Running Out Of Time: If you run out of beats—zero or less—you’re out of time, and probably caught in the act. You might have a chance to escape, depending on the situation, but you aren’t able to finish your objective. The GM should have something in mind for when this happens, but if he doesn’t, feel free to suggest something to the group and see what happens next. You also take a Complication from the GM.

Completing the Action: When the GM finishes with the obstacles planned for that Action and you succeed with time left, you’ve achieved your objectives (including a clean getaway, if that’s what you’re looking to do). If you succeed but have zero beats left, you have to choose between a clean getaway and achieving your objective.

Buying Time: If you’re running dangerously low on time, the rest of the group might be able to help you out. They can make a Basic Action of their own— causing a diversion, trying to delay with conversation, eliminating some security guards—and with a success, they give you back one of the beats you’ve lost. If they get an Extraordinary Success, it’s two beats. Failure means that Character can’t help any more for the rest of the Timed Action. No matter what, only one attempt at buying time can happen in between each step of the Timed Action.

Winning an Action

If you win any Action by less than five, Basic or Contested, you deal a Complication to your opponent. The rating of the Complication you inflict comes from the dice pool you rolled. You pick up your last dice pool and roll it again. This should be your winning pool without any 1s or other discarded dice. This is called the Complication Pool.

Some Distinctions allow you to fiddle with the dice pool by stepping up or stepping back dice, or even adding or removing dice, before you roll for the Complication rating. If you have Vicious, for instance, you can step up the lowest die in your Complication Pool.

Once the fiddling is over, roll the Complication Pool and find which one rolled highest. That die’s size becomes your opponent’s rating in the Complication you selected. If your opponent already has a higher rating for that Complication, it increases by one step. If the selected Complication is already at d12, your opponent is Knocked Out and gets Trauma.

However, if your opponent rolled poorly and didn’t make it within five of your final TN they are Knocked Out and you deal Trauma instead of a Complication. The rating for the Trauma is determined as explained for Complications above. Any Distinctions that allow you to manipulate the Complication Pool still apply, and remember if you are already at a d12 Trauma and you take more, you’re dead.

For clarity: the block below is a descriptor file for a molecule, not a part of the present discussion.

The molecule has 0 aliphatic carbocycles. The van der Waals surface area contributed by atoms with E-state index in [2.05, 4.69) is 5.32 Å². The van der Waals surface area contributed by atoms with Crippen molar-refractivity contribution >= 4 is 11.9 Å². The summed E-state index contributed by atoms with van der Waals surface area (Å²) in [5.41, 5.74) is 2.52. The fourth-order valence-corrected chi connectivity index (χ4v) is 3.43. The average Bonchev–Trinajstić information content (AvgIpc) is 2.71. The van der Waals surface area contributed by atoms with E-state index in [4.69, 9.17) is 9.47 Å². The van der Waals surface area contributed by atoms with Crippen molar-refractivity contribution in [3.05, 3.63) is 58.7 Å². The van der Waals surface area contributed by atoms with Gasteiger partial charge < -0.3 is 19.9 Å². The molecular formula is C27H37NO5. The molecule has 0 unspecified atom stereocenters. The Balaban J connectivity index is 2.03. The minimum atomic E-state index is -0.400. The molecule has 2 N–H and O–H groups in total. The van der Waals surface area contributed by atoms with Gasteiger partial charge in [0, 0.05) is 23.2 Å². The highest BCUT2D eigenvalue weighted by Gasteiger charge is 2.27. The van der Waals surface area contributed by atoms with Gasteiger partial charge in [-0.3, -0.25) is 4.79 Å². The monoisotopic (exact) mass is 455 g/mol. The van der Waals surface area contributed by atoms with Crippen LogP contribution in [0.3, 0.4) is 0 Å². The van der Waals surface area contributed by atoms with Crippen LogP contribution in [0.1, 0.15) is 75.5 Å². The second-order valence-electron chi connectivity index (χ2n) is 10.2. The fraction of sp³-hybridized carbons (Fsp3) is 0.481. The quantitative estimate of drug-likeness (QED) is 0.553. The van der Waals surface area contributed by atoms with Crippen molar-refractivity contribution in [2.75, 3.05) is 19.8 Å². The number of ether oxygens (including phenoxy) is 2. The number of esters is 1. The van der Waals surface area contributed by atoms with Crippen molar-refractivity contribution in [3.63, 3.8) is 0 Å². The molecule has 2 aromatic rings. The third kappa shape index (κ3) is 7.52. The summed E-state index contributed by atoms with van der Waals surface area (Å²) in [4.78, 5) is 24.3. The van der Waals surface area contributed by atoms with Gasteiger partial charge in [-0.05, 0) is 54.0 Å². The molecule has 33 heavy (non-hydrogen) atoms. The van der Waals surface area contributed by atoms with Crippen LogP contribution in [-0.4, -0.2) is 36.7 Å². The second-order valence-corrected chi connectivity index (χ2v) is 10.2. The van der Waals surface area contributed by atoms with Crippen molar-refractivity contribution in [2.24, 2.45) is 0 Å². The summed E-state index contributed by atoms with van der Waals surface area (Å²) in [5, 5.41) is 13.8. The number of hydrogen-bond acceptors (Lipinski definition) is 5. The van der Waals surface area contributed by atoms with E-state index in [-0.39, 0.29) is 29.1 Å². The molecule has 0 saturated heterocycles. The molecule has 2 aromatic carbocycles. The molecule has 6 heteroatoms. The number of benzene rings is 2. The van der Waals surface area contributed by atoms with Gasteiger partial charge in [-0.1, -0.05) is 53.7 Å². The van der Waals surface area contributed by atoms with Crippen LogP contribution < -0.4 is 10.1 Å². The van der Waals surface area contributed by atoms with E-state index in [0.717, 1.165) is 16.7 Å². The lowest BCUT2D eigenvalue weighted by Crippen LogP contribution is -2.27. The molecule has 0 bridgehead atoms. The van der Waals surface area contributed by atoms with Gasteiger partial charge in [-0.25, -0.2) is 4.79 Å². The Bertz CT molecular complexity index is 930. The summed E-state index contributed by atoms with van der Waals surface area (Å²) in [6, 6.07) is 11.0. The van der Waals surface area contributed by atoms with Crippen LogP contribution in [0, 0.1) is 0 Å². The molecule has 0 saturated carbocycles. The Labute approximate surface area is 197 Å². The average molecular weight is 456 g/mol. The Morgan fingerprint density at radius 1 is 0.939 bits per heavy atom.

Either way, if your opponent doesn’t Give In they earn an Reflection Point. GM Charaters can either save these like Player Characters or turn them into a D6 for the Trouble Pool.

Giving In

Want to avoid picking up a Complication, let alone the possibility of Knocked Out and taking Trauma? Well then, you’re in luck—all you have to do is Give In. When you Give In, you’re letting your opposition have her way. Your character either gives up or refuses to fight. This is the only way that a Contest can be stopped before it gets ugly; if nobody Gives In, somebody will get a Complication.

First, You can only Give In before you roll on your turn. As soon as you roll dice in response to your opponent you can’t Give In.

If you Give In without ever picking up dice, Giving In is free. Another character made a demand of you and you complied; what could be simpler? This means that giving in on any Basic Action is always free, you simply don’t succeed at your task.

However, if you rolled dice earlier then your character is committed to the fight. From then on, you must either take a D6 Complication or spend a Plot Point to Give In. Give the Plot Point to your opposition. You can give her a Plot Point from your pool of points, acknowledging that your character is abandoning his position.

When you Give In, you must comply with your opposition’s most recent telegraphed action. If she was demanding information, you must describe your character spilling the beans. If she was throwing a punch, you must describe your character taking that hit. If she was throwing your character off a cliff, then you must describe your character going head over heels into the wild blue yonder. Don’t soft-pedal this—when you Give In, it’s your job to sell the opposition’s victory. It costs you nothing to make her look awesome, and the more awesome at the table, the more fun everybody will have.